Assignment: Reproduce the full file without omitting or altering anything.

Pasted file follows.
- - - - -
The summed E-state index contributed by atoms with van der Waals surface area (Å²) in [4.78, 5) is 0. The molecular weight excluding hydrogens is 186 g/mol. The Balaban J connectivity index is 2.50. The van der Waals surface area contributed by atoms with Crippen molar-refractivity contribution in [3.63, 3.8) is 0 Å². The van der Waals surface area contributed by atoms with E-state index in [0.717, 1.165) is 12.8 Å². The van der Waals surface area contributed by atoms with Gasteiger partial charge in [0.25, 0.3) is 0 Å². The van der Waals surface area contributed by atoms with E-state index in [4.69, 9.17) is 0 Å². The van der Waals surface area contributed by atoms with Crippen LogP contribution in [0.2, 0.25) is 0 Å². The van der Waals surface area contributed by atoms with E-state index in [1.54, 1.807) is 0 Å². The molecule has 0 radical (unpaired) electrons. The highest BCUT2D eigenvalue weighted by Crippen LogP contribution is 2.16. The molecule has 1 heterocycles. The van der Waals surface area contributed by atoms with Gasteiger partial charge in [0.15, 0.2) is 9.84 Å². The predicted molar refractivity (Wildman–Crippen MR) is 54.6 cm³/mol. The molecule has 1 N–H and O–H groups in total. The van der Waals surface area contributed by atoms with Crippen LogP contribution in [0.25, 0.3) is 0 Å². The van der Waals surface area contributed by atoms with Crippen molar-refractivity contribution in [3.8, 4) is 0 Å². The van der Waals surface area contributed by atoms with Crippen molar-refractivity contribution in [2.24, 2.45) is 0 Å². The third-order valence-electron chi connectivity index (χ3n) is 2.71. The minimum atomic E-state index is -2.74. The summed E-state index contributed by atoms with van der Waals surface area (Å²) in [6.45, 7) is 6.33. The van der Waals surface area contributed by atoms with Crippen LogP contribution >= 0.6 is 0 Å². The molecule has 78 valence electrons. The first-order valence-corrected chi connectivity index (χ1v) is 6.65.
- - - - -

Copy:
The summed E-state index contributed by atoms with van der Waals surface area (Å²) in [4.78, 5) is 0. The molecular weight excluding hydrogens is 186 g/mol. The Balaban J connectivity index is 2.50. The van der Waals surface area contributed by atoms with Crippen molar-refractivity contribution in [3.63, 3.8) is 0 Å². The van der Waals surface area contributed by atoms with E-state index in [0.717, 1.165) is 12.8 Å². The van der Waals surface area contributed by atoms with Gasteiger partial charge in [0.25, 0.3) is 0 Å². The van der Waals surface area contributed by atoms with E-state index in [4.69, 9.17) is 0 Å². The van der Waals surface area contributed by atoms with Crippen LogP contribution in [0.2, 0.25) is 0 Å². The van der Waals surface area contributed by atoms with E-state index in [1.54, 1.807) is 0 Å². The molecule has 0 radical (unpaired) electrons. The highest BCUT2D eigenvalue weighted by Crippen LogP contribution is 2.16. The molecule has 1 heterocycles. The van der Waals surface area contributed by atoms with Gasteiger partial charge in [0.15, 0.2) is 9.84 Å². The predicted molar refractivity (Wildman–Crippen MR) is 54.6 cm³/mol. The molecule has 1 N–H and O–H groups in total. The van der Waals surface area contributed by atoms with Crippen LogP contribution in [0.25, 0.3) is 0 Å². The van der Waals surface area contributed by atoms with Crippen molar-refractivity contribution in [3.8, 4) is 0 Å². The van der Waals surface area contributed by atoms with Crippen molar-refractivity contribution in [2.24, 2.45) is 0 Å². The third-order valence-electron chi connectivity index (χ3n) is 2.71. The minimum atomic E-state index is -2.74. The summed E-state index contributed by atoms with van der Waals surface area (Å²) in [6.45, 7) is 6.33. The van der Waals surface area contributed by atoms with Crippen LogP contribution >= 0.6 is 0 Å². The molecule has 78 valence electrons. The first-order valence-corrected chi connectivity index (χ1v) is 6.65.